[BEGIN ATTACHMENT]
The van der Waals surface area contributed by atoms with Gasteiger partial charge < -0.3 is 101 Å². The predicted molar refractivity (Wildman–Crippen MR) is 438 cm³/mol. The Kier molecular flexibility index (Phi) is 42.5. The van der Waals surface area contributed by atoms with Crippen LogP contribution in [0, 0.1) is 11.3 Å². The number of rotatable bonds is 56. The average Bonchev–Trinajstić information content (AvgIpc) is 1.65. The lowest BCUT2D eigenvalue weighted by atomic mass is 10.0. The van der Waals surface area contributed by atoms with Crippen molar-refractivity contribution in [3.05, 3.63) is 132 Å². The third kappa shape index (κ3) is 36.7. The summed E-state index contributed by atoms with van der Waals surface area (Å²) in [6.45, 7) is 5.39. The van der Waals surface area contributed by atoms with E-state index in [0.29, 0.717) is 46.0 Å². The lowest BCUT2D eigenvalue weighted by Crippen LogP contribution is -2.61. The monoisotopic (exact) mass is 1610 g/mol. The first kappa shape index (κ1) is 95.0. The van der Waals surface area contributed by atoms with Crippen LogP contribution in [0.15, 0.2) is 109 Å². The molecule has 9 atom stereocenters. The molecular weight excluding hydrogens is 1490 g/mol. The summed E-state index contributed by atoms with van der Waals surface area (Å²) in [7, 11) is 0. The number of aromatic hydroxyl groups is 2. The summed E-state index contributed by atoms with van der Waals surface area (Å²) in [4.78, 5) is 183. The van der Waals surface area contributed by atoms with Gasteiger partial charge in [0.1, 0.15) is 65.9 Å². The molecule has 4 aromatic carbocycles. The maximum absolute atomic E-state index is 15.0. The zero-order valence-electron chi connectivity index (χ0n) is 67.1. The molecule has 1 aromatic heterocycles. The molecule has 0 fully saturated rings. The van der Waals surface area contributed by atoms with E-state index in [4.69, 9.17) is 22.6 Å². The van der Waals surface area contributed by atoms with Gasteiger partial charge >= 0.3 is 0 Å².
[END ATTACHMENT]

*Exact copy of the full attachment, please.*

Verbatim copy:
The van der Waals surface area contributed by atoms with Gasteiger partial charge < -0.3 is 101 Å². The predicted molar refractivity (Wildman–Crippen MR) is 438 cm³/mol. The Kier molecular flexibility index (Phi) is 42.5. The van der Waals surface area contributed by atoms with Crippen LogP contribution in [0, 0.1) is 11.3 Å². The number of rotatable bonds is 56. The average Bonchev–Trinajstić information content (AvgIpc) is 1.65. The lowest BCUT2D eigenvalue weighted by atomic mass is 10.0. The van der Waals surface area contributed by atoms with Crippen molar-refractivity contribution in [3.05, 3.63) is 132 Å². The third kappa shape index (κ3) is 36.7. The summed E-state index contributed by atoms with van der Waals surface area (Å²) in [6.45, 7) is 5.39. The van der Waals surface area contributed by atoms with E-state index in [0.29, 0.717) is 46.0 Å². The lowest BCUT2D eigenvalue weighted by Crippen LogP contribution is -2.61. The monoisotopic (exact) mass is 1610 g/mol. The first kappa shape index (κ1) is 95.0. The van der Waals surface area contributed by atoms with Crippen LogP contribution in [0.15, 0.2) is 109 Å². The molecule has 9 atom stereocenters. The molecular weight excluding hydrogens is 1490 g/mol. The summed E-state index contributed by atoms with van der Waals surface area (Å²) in [7, 11) is 0. The number of aromatic hydroxyl groups is 2. The summed E-state index contributed by atoms with van der Waals surface area (Å²) in [4.78, 5) is 183. The van der Waals surface area contributed by atoms with Gasteiger partial charge in [0.1, 0.15) is 65.9 Å². The molecule has 4 aromatic carbocycles. The maximum absolute atomic E-state index is 15.0. The zero-order valence-electron chi connectivity index (χ0n) is 67.1. The molecule has 1 aromatic heterocycles. The molecule has 0 fully saturated rings. The van der Waals surface area contributed by atoms with E-state index in [4.69, 9.17) is 22.6 Å². The van der Waals surface area contributed by atoms with Gasteiger partial charge >= 0.3 is 0 Å².